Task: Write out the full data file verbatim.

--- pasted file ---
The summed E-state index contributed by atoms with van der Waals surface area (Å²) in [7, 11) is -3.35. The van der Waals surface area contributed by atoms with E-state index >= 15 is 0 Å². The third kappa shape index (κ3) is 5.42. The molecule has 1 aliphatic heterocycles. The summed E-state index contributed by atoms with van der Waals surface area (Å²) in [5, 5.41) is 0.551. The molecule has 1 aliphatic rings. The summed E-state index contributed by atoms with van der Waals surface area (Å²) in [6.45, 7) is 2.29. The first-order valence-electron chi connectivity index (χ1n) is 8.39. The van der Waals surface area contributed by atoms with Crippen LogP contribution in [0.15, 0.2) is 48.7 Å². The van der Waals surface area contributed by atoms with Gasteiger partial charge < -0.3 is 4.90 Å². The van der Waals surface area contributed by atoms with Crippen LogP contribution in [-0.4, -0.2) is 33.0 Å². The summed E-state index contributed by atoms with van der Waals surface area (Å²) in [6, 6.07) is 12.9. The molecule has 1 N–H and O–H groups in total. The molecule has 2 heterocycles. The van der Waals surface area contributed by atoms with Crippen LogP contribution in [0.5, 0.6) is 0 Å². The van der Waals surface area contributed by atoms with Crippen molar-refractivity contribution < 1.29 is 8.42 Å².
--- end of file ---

The summed E-state index contributed by atoms with van der Waals surface area (Å²) in [7, 11) is -3.35. The van der Waals surface area contributed by atoms with E-state index >= 15 is 0 Å². The third kappa shape index (κ3) is 5.42. The molecule has 1 aliphatic heterocycles. The summed E-state index contributed by atoms with van der Waals surface area (Å²) in [5, 5.41) is 0.551. The molecule has 1 aliphatic rings. The summed E-state index contributed by atoms with van der Waals surface area (Å²) in [6.45, 7) is 2.29. The first-order valence-electron chi connectivity index (χ1n) is 8.39. The van der Waals surface area contributed by atoms with Crippen LogP contribution in [0.15, 0.2) is 48.7 Å². The van der Waals surface area contributed by atoms with Gasteiger partial charge < -0.3 is 4.90 Å². The van der Waals surface area contributed by atoms with Crippen LogP contribution in [-0.4, -0.2) is 33.0 Å². The summed E-state index contributed by atoms with van der Waals surface area (Å²) in [6, 6.07) is 12.9. The molecule has 1 N–H and O–H groups in total. The molecule has 2 heterocycles. The van der Waals surface area contributed by atoms with Crippen LogP contribution in [0.5, 0.6) is 0 Å². The van der Waals surface area contributed by atoms with Crippen molar-refractivity contribution < 1.29 is 8.42 Å².